For the vast majority of the postings in this blog, I don’t consider my texts scientific in the strict sense of the word. I do try to indicate my sources, but these will typically be in the form of links to Wikipedia entries. Many Wikipedia articles do refer to original sources, though.
For the few “proper” literature citations (such as on this page), I follow the standard of the Journal of New Music Research.
With music, especially concerts, that I review, I apply a rating scheme with values (theoretically) between 1 and 5 stars. The basic concept is taken from my digital music platform, Apple’s iTunes (now Apple Music), where 0, 1, 2, 3, 4, or 5 stars can be assigned. I’m actually using half-star steps, for more differentiation. The general idea is as follows:
- ★★★★★ — Stellar, “once-in-a-century” performance or listening experience (or at least close to that)
- ★★★★ — Excellent performance
- ★★★ — Good, standard/average, or moderate performance
- ★★ — Clearly substandard performance (I have major objections, etc.)
- ★ — A listening experience that I definitely don’t want to repeat or an appalling performance / really odd interpretation.
I’m only breaking down the “star rating” to pieces and movements where I see differentiation, i.e., I try to avoid “sprinkling star ratings everywhere” (as I may have done in the past). There may be a single rating per composition, occasionally even a single one for an entire recital, concert, or recording.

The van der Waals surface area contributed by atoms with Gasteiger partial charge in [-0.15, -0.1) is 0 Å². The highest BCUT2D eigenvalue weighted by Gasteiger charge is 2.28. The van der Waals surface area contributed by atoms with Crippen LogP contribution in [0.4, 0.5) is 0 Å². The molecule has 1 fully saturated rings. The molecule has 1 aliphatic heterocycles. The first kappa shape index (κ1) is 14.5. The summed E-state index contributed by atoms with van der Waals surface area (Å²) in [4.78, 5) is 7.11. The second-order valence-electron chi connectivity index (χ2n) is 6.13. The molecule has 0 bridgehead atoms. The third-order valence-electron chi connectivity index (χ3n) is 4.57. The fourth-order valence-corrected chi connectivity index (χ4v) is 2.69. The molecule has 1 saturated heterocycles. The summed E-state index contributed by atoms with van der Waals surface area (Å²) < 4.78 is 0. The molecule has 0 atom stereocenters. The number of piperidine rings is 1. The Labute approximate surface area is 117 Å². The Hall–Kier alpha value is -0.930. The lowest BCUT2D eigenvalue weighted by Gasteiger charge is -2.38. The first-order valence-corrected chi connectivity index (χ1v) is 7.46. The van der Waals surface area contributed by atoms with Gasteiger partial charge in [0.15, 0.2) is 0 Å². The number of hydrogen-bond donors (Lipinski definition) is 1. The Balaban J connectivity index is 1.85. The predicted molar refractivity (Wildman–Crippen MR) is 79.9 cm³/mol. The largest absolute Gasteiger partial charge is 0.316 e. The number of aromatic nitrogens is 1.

If my concert ratings appear to center around a 4-star rating, that is not because I’m too generous with my ratings (I hope). Rather, I try to avoid concerts where I see the danger of a substandard rating. Bad reviews can annoy the artists and do nothing for the reader (other than maybe warning him of potential disappointments in future concerts or music purchases).
- Bernd Baselt, & George Frideric Handel. (1986). Händel-Handbuch. Bärenreiter Kassel.
- Briney, K. A. (2018). The Problem with Dates: Applying ISO 8601 to Research Data Management. Journal of EScience Librarianship, 7(2), e1147. https://doi.org/10.7191/jeslib.2018.1147
- Otto Erich Deutsch, Dürr, W., Feil, A., & Landon, C. (1978). Franz Schubert Thematisches Verzeichnis seiner Werke. Bärenreiter Verlag.
- Kirkpatrick, R. (1972). Domenico Scarlatti / 2, Anhang, Dokumente und Werkverzeichnis. H. Ellermann.
- Ludwig von Köchel. (1951). Der Kleine Koechel : chronologisches und systematisches Verzeichnis sämtlicher musikalischen Werke von Wolfgang Amadeus Mozart … zusammengestellt auf Grund der dritten, von Alfred Einstein bearb. Aufl. des “Chronologisch-thematischen Verzeichnisses sämtl. Tonwerke Wolfgang Amade Mozarts.” Breitkopf und Härtel.
- Branger, J.-C., & Lesure, F. (2005). Claude Debussy. Revue de Musicologie, 91(2), 482. https://doi.org/10.2307/20141626
- Alessandro Longo. (1996). Scarlatti : indice tematico delle sonate per clavicembalo = table thématique des sonates pour clavecin = thematisches Verzeichnis des Sonaten für Klavizimbel = thematic index of the harpsichord sonatas = indice temático de las sonatas para clave. Ricordi.
- Musielak, H., Chomiński, J. M., & Turło, T. D. (1994). Katalog Dzieł Fryderyka Chopina — A Catalogue of the Works of Frederick Chopin. Revue de Musicologie, 80(1), 143. https://doi.org/10.2307/947314
- Porter, A., & Brown, M. E. (1960). Chopin Catalogued. The Musical Times, 101(1414), 761. https://doi.org/10.2307/948908
- Wolfgang Schmieder. (1990). Thematisch-systematisches Verzeichnis der musikalischen Werke von Johann Sebastian Bach : Bach-Werke-Verzeichnis (BWV). Breitkopf & Härtel.